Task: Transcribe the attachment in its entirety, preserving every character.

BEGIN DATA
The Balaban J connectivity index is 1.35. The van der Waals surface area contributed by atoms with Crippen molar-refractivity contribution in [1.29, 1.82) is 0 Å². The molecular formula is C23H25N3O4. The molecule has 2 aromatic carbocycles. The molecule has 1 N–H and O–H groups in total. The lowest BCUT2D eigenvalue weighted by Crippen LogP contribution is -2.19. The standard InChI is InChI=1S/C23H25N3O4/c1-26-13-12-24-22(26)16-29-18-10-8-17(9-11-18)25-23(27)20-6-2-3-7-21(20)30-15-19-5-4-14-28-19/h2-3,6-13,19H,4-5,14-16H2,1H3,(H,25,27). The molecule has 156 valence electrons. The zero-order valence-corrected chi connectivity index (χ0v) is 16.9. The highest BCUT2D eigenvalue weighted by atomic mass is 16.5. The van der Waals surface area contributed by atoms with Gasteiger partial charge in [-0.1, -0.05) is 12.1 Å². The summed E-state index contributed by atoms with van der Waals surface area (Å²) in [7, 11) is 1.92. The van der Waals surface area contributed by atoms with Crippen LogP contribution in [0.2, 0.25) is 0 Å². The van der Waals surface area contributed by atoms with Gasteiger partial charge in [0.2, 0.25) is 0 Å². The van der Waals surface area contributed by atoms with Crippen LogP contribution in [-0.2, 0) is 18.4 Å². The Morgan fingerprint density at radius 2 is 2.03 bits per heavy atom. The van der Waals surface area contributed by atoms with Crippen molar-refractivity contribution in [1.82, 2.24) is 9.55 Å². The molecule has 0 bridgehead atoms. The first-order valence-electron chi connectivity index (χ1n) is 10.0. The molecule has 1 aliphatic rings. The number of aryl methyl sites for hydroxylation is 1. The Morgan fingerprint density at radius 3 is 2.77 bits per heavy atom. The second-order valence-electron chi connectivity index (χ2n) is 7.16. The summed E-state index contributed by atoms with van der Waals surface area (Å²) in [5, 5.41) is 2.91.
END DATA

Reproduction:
The Balaban J connectivity index is 1.35. The van der Waals surface area contributed by atoms with Crippen molar-refractivity contribution in [1.29, 1.82) is 0 Å². The molecular formula is C23H25N3O4. The molecule has 2 aromatic carbocycles. The molecule has 1 N–H and O–H groups in total. The lowest BCUT2D eigenvalue weighted by Crippen LogP contribution is -2.19. The standard InChI is InChI=1S/C23H25N3O4/c1-26-13-12-24-22(26)16-29-18-10-8-17(9-11-18)25-23(27)20-6-2-3-7-21(20)30-15-19-5-4-14-28-19/h2-3,6-13,19H,4-5,14-16H2,1H3,(H,25,27). The molecule has 156 valence electrons. The zero-order valence-corrected chi connectivity index (χ0v) is 16.9. The highest BCUT2D eigenvalue weighted by atomic mass is 16.5. The van der Waals surface area contributed by atoms with Gasteiger partial charge in [-0.1, -0.05) is 12.1 Å². The summed E-state index contributed by atoms with van der Waals surface area (Å²) in [7, 11) is 1.92. The van der Waals surface area contributed by atoms with Crippen LogP contribution in [0.2, 0.25) is 0 Å². The van der Waals surface area contributed by atoms with Gasteiger partial charge in [0.2, 0.25) is 0 Å². The van der Waals surface area contributed by atoms with Crippen LogP contribution in [-0.2, 0) is 18.4 Å². The Morgan fingerprint density at radius 2 is 2.03 bits per heavy atom. The van der Waals surface area contributed by atoms with Crippen molar-refractivity contribution in [1.82, 2.24) is 9.55 Å². The molecule has 0 bridgehead atoms. The first-order valence-electron chi connectivity index (χ1n) is 10.0. The molecule has 1 aliphatic rings. The number of aryl methyl sites for hydroxylation is 1. The Morgan fingerprint density at radius 3 is 2.77 bits per heavy atom. The second-order valence-electron chi connectivity index (χ2n) is 7.16. The summed E-state index contributed by atoms with van der Waals surface area (Å²) in [5, 5.41) is 2.91.